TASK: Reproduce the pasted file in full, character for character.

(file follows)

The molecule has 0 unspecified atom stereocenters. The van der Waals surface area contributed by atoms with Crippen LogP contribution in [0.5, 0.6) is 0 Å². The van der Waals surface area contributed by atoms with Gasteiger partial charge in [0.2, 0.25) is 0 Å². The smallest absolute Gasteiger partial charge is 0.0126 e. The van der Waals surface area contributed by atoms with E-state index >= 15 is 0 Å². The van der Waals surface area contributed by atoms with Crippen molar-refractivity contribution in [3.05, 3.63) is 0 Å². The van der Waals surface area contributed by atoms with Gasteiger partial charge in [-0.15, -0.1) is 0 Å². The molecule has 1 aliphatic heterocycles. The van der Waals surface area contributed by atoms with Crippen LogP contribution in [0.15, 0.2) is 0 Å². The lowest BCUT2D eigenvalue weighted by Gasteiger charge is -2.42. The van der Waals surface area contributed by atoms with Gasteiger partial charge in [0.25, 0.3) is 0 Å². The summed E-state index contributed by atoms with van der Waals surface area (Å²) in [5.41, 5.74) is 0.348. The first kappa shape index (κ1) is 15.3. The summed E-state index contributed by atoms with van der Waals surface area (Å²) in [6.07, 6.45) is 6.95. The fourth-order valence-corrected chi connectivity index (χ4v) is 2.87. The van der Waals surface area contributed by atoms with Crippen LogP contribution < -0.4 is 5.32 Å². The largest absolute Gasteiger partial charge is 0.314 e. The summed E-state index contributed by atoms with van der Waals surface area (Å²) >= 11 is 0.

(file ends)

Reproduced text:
The molecule has 0 unspecified atom stereocenters. The van der Waals surface area contributed by atoms with Crippen LogP contribution in [0.5, 0.6) is 0 Å². The van der Waals surface area contributed by atoms with Gasteiger partial charge in [0.2, 0.25) is 0 Å². The smallest absolute Gasteiger partial charge is 0.0126 e. The van der Waals surface area contributed by atoms with E-state index >= 15 is 0 Å². The van der Waals surface area contributed by atoms with Crippen molar-refractivity contribution in [3.05, 3.63) is 0 Å². The van der Waals surface area contributed by atoms with Gasteiger partial charge in [-0.15, -0.1) is 0 Å². The molecule has 1 aliphatic heterocycles. The van der Waals surface area contributed by atoms with Crippen LogP contribution in [0.15, 0.2) is 0 Å². The lowest BCUT2D eigenvalue weighted by Gasteiger charge is -2.42. The van der Waals surface area contributed by atoms with Gasteiger partial charge in [0.25, 0.3) is 0 Å². The summed E-state index contributed by atoms with van der Waals surface area (Å²) in [5.41, 5.74) is 0.348. The first kappa shape index (κ1) is 15.3. The summed E-state index contributed by atoms with van der Waals surface area (Å²) in [6.07, 6.45) is 6.95. The fourth-order valence-corrected chi connectivity index (χ4v) is 2.87. The van der Waals surface area contributed by atoms with Crippen LogP contribution < -0.4 is 5.32 Å². The largest absolute Gasteiger partial charge is 0.314 e. The summed E-state index contributed by atoms with van der Waals surface area (Å²) >= 11 is 0.